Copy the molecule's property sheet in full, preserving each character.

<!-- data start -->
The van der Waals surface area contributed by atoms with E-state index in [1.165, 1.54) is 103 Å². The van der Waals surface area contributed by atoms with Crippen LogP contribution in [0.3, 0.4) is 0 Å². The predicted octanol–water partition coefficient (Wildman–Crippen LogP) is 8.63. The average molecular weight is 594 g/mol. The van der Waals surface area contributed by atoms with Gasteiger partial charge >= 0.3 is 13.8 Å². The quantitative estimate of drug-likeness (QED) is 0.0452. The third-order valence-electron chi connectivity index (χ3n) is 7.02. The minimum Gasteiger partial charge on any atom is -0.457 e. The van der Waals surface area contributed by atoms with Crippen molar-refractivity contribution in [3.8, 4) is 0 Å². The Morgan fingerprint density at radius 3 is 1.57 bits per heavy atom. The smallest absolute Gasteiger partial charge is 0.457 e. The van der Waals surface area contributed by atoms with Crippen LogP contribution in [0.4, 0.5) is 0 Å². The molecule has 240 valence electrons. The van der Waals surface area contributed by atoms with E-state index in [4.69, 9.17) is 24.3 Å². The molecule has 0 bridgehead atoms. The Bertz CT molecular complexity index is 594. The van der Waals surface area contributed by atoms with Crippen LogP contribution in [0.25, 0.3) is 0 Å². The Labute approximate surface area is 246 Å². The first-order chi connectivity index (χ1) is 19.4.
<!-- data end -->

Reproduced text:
The van der Waals surface area contributed by atoms with E-state index in [1.165, 1.54) is 103 Å². The van der Waals surface area contributed by atoms with Crippen LogP contribution in [0.3, 0.4) is 0 Å². The predicted octanol–water partition coefficient (Wildman–Crippen LogP) is 8.63. The average molecular weight is 594 g/mol. The van der Waals surface area contributed by atoms with Gasteiger partial charge >= 0.3 is 13.8 Å². The quantitative estimate of drug-likeness (QED) is 0.0452. The third-order valence-electron chi connectivity index (χ3n) is 7.02. The minimum Gasteiger partial charge on any atom is -0.457 e. The van der Waals surface area contributed by atoms with Crippen molar-refractivity contribution in [3.8, 4) is 0 Å². The Morgan fingerprint density at radius 3 is 1.57 bits per heavy atom. The smallest absolute Gasteiger partial charge is 0.457 e. The van der Waals surface area contributed by atoms with Crippen LogP contribution in [0.4, 0.5) is 0 Å². The molecule has 240 valence electrons. The van der Waals surface area contributed by atoms with E-state index in [4.69, 9.17) is 24.3 Å². The molecule has 0 bridgehead atoms. The Bertz CT molecular complexity index is 594. The van der Waals surface area contributed by atoms with Crippen LogP contribution in [0.25, 0.3) is 0 Å². The Labute approximate surface area is 246 Å². The first-order chi connectivity index (χ1) is 19.4.